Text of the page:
I heard that women haven't liked Raising Arizona because children were put in jeopardy. I didn't have a problem with that, but a cat in jeopardy? I did.

slgc said...

I'm generally not a big fan of the Coen brothers, so Inside Llewyn Davis did nothing to change my mind about that. I thought that Oscar Isaac was terrific, but found that overall the film was a big yawn.

My husband has a stronger dislike of the film - he hasn't forgiven me yet for dragging him to see it.

Mike said...

In my interpretation, the dickishness of Llewyn Davis was the point. It was the study of a character trapped in a hell of his own making, sabotaging his own every move within it and his own attempts at escaping it.

But setting it in the "magical time of creativity and exploration" was deliberate too--does it really bother you so much to see a suggestion that even those times had their left-behinds who didn't look back with nostalgia? If it does, maybe that was the whole point.

William Rabkin said...

It's a tough movie to love, because for some reason the Coens decided only to make act three, leaving out everything that would have let us understand Davis and maybe even symppathize with him. There are two great relationships in his life, for instance, with his partner and with Carey Mulligan's character, and both of them are completely finished by the time the movie begins. What happened in either one? I don't know, but I've found the questions kind of haunting.

Anonymous said...

I loved this film, Ken. I'm sorry that it didn't have someone for you to root for, like a Hawkeye, a Frasier, or a Sam Malone. The movie didn't want us to love Davis and I certainly didn't. It's a week in the life of a good singer who made good music and wasn't appreciated, just like many others of that era (e.g. "Al Cody", who also had a box of unsold records stashed away). We followed his life, enjoyed his music, watched him make bad decisions, and that was the movie. There was no "deep" point and that was fine for me.

Gordon said...

For me the Coen bros are hot and cold. I love Blood Simple, Raising Arizona, Fargo and many others and hate Miller's Crossing, Barton Fink, The Hudsucker Proxy and several others. Llewyn Davis is the first one that I simply didn't care a whit about. Including the pointless John Goodman sequence. Watched the whole damn thing waiting for something other than a cat to be abandoned.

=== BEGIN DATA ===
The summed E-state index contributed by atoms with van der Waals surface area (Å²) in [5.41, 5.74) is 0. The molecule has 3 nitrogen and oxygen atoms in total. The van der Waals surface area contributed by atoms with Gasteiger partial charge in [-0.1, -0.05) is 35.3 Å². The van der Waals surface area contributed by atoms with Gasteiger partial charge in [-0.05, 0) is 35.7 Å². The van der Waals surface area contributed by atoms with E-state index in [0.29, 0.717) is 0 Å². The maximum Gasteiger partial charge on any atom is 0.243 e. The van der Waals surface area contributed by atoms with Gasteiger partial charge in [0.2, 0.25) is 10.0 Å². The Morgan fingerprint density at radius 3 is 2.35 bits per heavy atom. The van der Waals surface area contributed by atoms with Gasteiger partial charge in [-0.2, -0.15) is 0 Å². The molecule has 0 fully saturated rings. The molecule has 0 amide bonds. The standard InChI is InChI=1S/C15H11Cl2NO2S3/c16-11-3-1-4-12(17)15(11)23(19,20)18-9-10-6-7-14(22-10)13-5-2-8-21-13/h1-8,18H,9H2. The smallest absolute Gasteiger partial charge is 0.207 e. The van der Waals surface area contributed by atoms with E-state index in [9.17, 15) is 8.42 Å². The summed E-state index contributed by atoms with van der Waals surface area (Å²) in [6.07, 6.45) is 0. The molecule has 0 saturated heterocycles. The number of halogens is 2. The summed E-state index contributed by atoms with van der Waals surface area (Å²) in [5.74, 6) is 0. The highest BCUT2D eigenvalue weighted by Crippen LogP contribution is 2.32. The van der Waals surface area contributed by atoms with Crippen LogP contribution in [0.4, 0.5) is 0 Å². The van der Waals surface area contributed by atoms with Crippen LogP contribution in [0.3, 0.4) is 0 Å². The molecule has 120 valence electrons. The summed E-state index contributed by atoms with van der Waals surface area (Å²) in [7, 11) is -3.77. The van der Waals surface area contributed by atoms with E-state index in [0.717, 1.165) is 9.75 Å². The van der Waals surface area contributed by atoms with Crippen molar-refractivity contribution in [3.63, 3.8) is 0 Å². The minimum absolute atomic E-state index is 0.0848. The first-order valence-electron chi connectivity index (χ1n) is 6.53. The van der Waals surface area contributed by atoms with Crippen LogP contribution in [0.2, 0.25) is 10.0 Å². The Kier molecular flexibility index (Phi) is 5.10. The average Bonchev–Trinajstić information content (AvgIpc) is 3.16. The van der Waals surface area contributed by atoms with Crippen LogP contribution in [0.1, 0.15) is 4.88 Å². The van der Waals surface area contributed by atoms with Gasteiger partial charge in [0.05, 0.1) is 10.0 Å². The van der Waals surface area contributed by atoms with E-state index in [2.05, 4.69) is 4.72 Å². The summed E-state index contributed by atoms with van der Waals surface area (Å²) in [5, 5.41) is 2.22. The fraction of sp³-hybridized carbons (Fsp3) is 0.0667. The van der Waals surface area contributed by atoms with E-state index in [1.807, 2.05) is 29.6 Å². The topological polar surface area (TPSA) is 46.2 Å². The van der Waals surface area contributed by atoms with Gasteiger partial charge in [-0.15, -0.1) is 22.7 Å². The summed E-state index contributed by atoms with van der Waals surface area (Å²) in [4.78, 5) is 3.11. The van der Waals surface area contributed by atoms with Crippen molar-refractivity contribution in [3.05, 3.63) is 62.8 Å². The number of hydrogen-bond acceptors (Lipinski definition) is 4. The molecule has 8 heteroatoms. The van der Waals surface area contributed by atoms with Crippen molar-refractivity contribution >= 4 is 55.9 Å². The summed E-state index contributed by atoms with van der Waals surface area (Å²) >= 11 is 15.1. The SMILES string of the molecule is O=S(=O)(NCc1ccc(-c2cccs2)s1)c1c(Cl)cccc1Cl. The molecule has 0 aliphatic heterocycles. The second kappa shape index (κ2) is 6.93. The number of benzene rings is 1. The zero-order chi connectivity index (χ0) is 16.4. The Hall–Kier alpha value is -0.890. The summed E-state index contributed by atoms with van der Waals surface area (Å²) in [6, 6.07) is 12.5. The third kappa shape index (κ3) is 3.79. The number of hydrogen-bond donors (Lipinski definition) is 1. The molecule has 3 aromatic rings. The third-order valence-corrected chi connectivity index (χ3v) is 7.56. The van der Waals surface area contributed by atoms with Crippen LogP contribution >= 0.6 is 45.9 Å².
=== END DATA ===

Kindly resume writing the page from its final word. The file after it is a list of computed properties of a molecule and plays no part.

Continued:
Lizbeth said...

I liked parts of the film (music and set design), but overall was bored by the character study of this dickish person. It was like watching paint dry.

I do applaud the Coen Brothers for experimenting and making films they want to make but sometimes they leave me cold. I do not understand the critic's love for this piece.

Also, I think the Coen Brothers were also trying to make the ultimate ANTI SAVE THE CAT movie. If you think about it, the protag literally saves the cat over and over again but never becomes likable. Even the cat can't save him...instead of beats, there are anti-beats...no drama, no rising tension, just random scenes of self-indulgence...

I don't necessarily want formula, but is it too much to expect actual drama from a film?

404 said...

I haven't seen this one yet, so I can't comment about it specifically, but it does seem to me that at some point the Coens lost their way. I used to relish the prospect of a new Coens movie, and they've made some of my favorites over the years. Sure, not all were great, but even their lesser films like THE HUDSUCKER PROXY were better than a lot of the drivel that was out there (and they even made MILLER'S CROSSING, which is the only gangster movie I've ever really enjoyed.)

I don't know exactly what happened, but at some point that all changed. BURN AFTER READING was boring, and A SERIOUS MAN was pretty much unwatchable. They still have some good films (TRUE GRIT was amazing, I thought) but I now no longer consider them to be must-see veiwing.

Chris said...

Yes, yes, yes, to just about everything you wrote. For about half an hour after watching this film I was convinced that there was something wrong with me for not getting it. I went over and over it and then finally realized that sometimes a movie just sucks. I think it was Jean Genet who said: "Only the mediocre are always at their best." The implication being that the truly talented sometimes fail in a spectacular way. This was an epic fail in my book, but I'd be willing to wager real money that the Academy throws it some serious love (at least in nominations). Good for the guilds for not falling for it.